An extremely stylish and exuberant take on the money-for-dares/dangerous game narrative, buoyed by a brilliant, catchy soundtrack, and propelled along by the beautiful colours of what must be at least half of all the neon lights in Hollywood.

Nerve reminded me of other, not necessarily better, films along the way: Cheap ThrillsThe GameMy Little EyeThe Running ManThe Warriors all probably chief among them. It carves an identity of its own, though. And I’m still thinking about it – and that soundtrack – years later. No-one is more surprised than me by that fact.

It’s not without flaws. I could square it off a dozen ways (none of them particularly satisfactory), but it bugged me that Emma Roberts’ character could [spoiler alert!] join a game like Nerve on what turns out to be the day of the final, with no pre-established social media following to speak of, and become so popular so quickly. Buuuuullllllshit Mr Han, man.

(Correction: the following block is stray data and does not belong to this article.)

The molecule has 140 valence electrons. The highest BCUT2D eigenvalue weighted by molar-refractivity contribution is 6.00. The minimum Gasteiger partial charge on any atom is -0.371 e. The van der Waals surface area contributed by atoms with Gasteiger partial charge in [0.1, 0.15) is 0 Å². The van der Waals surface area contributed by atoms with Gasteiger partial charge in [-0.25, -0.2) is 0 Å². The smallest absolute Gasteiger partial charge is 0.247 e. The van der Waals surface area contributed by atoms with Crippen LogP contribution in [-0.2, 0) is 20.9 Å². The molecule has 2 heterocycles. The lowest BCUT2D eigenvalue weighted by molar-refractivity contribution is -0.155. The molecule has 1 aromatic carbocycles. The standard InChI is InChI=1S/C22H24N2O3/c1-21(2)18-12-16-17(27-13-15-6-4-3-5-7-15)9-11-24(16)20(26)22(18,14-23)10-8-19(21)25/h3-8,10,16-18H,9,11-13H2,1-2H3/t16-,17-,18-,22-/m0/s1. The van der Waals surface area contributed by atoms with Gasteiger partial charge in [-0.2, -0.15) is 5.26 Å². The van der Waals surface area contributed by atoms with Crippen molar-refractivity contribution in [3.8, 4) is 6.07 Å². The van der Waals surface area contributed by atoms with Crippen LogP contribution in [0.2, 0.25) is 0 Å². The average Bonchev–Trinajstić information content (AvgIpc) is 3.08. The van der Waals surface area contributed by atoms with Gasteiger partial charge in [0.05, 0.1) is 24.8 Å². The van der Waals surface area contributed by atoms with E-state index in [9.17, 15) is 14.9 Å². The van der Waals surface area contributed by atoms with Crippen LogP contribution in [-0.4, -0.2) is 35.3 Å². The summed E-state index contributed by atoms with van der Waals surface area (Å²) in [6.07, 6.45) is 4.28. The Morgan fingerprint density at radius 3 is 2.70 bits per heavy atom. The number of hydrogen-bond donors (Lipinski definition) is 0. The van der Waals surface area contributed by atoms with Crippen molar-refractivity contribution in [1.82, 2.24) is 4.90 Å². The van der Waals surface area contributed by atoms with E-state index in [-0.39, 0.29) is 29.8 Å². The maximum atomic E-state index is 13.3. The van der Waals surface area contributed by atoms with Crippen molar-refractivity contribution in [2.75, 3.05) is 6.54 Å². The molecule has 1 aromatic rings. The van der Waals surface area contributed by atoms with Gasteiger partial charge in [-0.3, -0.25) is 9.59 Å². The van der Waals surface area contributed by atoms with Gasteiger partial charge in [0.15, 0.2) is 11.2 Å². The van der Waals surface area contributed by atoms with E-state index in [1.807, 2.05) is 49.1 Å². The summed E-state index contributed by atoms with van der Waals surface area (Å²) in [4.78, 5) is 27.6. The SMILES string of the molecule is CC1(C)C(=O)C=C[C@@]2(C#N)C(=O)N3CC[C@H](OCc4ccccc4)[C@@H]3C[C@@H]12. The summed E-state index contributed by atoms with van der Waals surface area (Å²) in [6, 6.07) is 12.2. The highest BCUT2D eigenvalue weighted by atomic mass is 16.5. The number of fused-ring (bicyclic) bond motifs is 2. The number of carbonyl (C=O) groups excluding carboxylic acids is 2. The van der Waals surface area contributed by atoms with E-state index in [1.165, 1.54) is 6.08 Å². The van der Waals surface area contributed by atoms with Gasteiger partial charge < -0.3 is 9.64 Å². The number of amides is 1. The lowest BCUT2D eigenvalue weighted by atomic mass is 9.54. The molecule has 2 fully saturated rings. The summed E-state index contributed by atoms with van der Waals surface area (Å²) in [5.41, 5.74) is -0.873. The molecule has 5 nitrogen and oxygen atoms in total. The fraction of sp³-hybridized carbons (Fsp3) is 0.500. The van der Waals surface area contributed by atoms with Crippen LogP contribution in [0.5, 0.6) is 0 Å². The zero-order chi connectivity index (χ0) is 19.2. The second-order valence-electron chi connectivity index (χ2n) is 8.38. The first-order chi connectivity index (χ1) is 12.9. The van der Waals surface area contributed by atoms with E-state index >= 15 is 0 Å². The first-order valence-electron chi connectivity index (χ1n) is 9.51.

And everybody is into this app. Everybody. Happily the real-life global obsession with Pokemon Go, as evidenced in the world’s news media, completely removes the inedible rind of the cheese-fest that would normally accompany that narrative contrivance. If the film had been released five years earlier I might have been more bothered by that.

But no; my biggest gripe with this film is the way that all the tech works perfectly, all the time. Videos are flung from smartphones to TVs, websites load instantly, service coverage and internal storage memory are both always amazing – all without seeing so much as a log-in screen, password fail, bufferface, error message or instance of a touchscreen doing absolutely fuck all despite numerous taps, shakes and button pressings. No-one ever curses their phone in this film. Ever. Unbelievable.

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